The reigning NBA champions got back on track Saturday, as Khris Middleton and Giannis Antetokounmpo led the Milwaukee Bucks to a 121-111 defeat of the San Antonio Spurs. 

Two days after a 42-point blowout loss to the Miami Heat, the Bucks looked more like their usual selves in San Antonio, though the Spurs kept the game tight and pulled within four points with 4:24 to play. 

Middleton had 28 points to lead the Bucks, while Antetokounmpo added 21 points, eight rebounds and eight assists. 

Middleton, who is beginning his ninth season with the Bucks, passed Ray Allen to move into 10th on Milwaukee's all-time scoring list with 9,704 points for the team.

Doug McDermott scored 25 to lead Milwaukee, making seven of 11 from three-point range. 

 

Grizzlies hand Clippers another loss

Despite 41 points from Paul George, the Los Angeles Clippers lost their second straight game to open the season, falling 120-114 to the Memphis Grizzlies. While George poured in the points, a balanced Memphis attack led by Ja Morant's 28 points and eight assists secured another win for the visitors. 

In Portland, CJ McCollum scored 28 points and Damian Lillard had 19 as the Trail Blazers rolled past the Phoenix Suns 134-105. Devin Booker had 21 points, the only Phoenix player to score more than 14. 

Luka Doncic had a game-high 27 points, 12 assists and nine rebounds as the Dallas Mavericks rallied from a six-point half-time deficit to defeat the Raptors 103-95 in Toronto for their first victory under new head coach Jason Kidd. Tim Hardaway Jr. added 25 points and Kristaps Porzingis had 18 points and 10 rebounds for the Mavericks, while OG Anunoby led Toronto with 23. 

Stephen Curry scored 45 points including two clutch three-pointers down the stretch as the Golden State Warriors won 115-113 over the Los Angeles Clippers on Thursday.

Curry, who hit an equal career-high 25 points in the first quarter, was central to the Warriors win, which follows their opening night victory over the Los Angeles Lakers.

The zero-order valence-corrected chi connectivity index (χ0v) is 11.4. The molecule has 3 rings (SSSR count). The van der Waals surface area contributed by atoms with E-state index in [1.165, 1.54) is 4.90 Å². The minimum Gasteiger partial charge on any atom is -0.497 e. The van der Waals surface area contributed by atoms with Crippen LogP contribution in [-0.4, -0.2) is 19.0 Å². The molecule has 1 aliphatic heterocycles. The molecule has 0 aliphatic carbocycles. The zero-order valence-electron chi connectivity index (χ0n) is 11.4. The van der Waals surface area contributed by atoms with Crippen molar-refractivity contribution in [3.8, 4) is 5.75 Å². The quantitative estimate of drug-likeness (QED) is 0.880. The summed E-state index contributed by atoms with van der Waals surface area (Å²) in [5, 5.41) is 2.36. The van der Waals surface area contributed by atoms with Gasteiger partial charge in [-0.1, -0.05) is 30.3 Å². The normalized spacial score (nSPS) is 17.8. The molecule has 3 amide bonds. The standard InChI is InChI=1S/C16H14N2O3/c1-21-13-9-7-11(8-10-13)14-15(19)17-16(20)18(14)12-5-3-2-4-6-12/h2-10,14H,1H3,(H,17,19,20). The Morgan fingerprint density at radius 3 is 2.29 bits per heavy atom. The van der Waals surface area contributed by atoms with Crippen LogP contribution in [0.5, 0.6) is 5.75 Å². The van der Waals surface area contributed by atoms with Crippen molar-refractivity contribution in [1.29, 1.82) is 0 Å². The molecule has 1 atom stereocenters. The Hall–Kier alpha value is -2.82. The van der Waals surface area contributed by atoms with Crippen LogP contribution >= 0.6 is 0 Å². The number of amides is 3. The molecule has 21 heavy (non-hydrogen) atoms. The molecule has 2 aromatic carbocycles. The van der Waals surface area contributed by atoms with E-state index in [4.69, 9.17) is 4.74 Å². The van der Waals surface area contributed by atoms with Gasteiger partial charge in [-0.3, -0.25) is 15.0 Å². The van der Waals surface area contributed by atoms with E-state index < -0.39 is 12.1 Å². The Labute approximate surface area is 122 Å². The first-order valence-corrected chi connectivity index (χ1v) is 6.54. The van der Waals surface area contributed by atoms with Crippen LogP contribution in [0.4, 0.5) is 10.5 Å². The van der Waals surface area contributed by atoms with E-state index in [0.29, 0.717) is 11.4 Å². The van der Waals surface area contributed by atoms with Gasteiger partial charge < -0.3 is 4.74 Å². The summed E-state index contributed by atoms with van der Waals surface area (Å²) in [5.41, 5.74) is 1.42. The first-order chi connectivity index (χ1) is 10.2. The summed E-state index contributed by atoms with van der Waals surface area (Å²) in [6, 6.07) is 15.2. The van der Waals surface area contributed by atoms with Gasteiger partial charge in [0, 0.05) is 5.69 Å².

After a wayward shooting display against Lakers that Curry described as "trash", the point guard nailed his first 10 field goal attempts for the game, finishing 16-from-25 including eight-from-13 from beyond the arc.

Curry also had 10 rebounds for the game, supported well by Andrew Wiggins with 17 points and six rebounds. Draymond Green battled throughout but had 10 points, six rebounds and seven assists.

The Warriors led by as much as 19 points but the Clippers clawed it back to a one-point game by half-time with Paul George excelling with 29 points along with 11 rebounds and six assists.

The game came down to the final minutes, with the Clippers leading by two points with less than two-and-a-half minutes to go after Marcus Morris Sr's three-pointer before Curry responded with two of his own.

 

Heat blow away Bucks

Reigning champions the Milwaukee Bucks were humbled 137-95 by the Miami Heat in Kyle Lowry's debut for his new team, although he only managed five points and six assists as he laboured with an ankle issue.

The Heat blew the Bucks apart early, opening up a 22-3 lead, with Tyler Herro top scoring with 27 points including a first-quarter buzzer beater from range after Max Strus' block.

Giannis Antetokounmpo top scored for the Bucks, who were without Jrue Holiday, with 15 points and 10 rebounds, shooting at 36.4 per cent from the field. Bucks forward Khris Middleton shot only four-from-14 from the field.

 

Young leads Hawks over Doncic's Mavs

Trae Young got the better of Luka Doncic as the Atlanta Hawks won 113-87 over the Dallas Mavericks.

Young finished the game with 19 points and 14 assists, which was the most by a Hawks player in a season opener since Mookie Blaylock in 1993. Clint Capela was excellent in the paint with 12 points and 13 rebounds, while Cam Reddish top scored off the bench with 20 points.

Doncic had his radar off, shooting six-from-17 for 18 points, along with 11 rebounds and seven assists. The Slovenian also gave up five turnovers.

Stephen Curry and the Golden State Warriors spoiled the party as they stunned LeBron James' Los Angeles Lakers 121-114 on the opening night of the 2021-22 NBA season, while defending champions the Milwaukee Bucks started with a bang.

A star-studded crowd was in attendance to watch Curry and James go head-to-head in the season opener at Staples Center, with likes of Justin Bieber, Kevin Hart and Usher watching courtside.